How to determine if a transaction is a business combination?

Under IFRS 3 and its guidance on determining whether a transaction meets the definition of a business combination, these are:

  • They can happen in various ways, such as transferring cash, incurring liabilities, issuing equity instruments, or just for a consideration, i.e. just by contract;
  • Its structure is varied in order to meet legal, tax, or other objectives;

Furthermore, when there is an acquisition of a business, it occurs through three distinct elements:

  • Input: Is an economic resource that develops outputs when one or more processes apply to it;
  • Process: This can be a system, protocol, convention, or rule that, when applied to an input or inputs, creates outputs;
  • Output: Output, as the name suggests, is the result of the inputs and processes.

Which business combinations are not accounted for under IFRS 3?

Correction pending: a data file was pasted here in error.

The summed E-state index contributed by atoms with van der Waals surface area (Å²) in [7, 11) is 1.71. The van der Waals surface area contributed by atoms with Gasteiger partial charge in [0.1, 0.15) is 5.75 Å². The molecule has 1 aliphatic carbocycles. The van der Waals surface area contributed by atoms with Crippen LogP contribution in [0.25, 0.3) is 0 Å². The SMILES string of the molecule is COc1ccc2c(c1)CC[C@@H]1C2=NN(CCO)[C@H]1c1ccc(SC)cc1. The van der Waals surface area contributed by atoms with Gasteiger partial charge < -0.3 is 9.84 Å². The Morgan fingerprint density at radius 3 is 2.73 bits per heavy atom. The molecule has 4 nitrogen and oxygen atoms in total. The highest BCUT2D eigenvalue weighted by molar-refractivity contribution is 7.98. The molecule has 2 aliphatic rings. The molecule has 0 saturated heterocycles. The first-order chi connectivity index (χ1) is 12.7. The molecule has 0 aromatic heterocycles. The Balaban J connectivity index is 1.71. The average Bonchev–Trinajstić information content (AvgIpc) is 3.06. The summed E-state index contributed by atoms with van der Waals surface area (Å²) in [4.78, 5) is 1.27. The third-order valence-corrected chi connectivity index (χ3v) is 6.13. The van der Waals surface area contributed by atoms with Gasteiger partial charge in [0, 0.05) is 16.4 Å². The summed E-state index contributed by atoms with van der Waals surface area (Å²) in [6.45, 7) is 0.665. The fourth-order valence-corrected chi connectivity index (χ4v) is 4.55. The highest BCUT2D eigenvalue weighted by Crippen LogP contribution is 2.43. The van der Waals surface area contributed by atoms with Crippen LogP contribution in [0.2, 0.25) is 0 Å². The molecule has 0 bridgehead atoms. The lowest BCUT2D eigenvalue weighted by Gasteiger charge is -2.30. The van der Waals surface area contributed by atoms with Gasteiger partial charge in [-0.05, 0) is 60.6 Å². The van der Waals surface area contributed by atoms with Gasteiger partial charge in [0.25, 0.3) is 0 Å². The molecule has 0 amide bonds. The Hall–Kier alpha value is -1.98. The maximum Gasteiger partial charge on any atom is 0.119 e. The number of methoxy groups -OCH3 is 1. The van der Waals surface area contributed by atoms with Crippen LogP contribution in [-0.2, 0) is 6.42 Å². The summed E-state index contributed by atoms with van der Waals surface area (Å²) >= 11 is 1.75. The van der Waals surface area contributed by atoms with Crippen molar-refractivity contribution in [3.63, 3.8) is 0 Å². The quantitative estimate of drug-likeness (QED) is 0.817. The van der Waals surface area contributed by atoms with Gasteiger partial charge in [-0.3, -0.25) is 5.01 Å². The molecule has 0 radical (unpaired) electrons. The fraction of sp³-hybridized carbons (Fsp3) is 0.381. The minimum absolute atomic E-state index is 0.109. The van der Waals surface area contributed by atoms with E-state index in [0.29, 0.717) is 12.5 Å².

In accordance with paragraph 3 of the IFRS, there are some companies to which IFRS should not be applied. They are:

  • Business combinations in which separate companies join together to form a joint venture;
  • Business combinations involving entities that have common control;
  • Business combinations that encompass two or more mutual entities;
  • And finally, business combinations where separate companies come together to form a contract reporting entity without obtaining an ownership interest.

Know the methods of accounting for business combination

According to IFRS 3, the acquisition method is responsible for recording all business combinations. By this method, the transaction is recorded from the buyer’s point of view. And that means that the acquirer buys all liabilities and assets, even those that the acquiree does not recognize.

In other words, any business acquisition needs to happen by the acquisition method. That will make its measurement at the fair value of its assets and liabilities.

Acquisition Method

The acquisition method is fundamental to IFRS 3 because it is mandatory for all business combinations. So there are a few steps in its application:

  • Identification of the acquirer;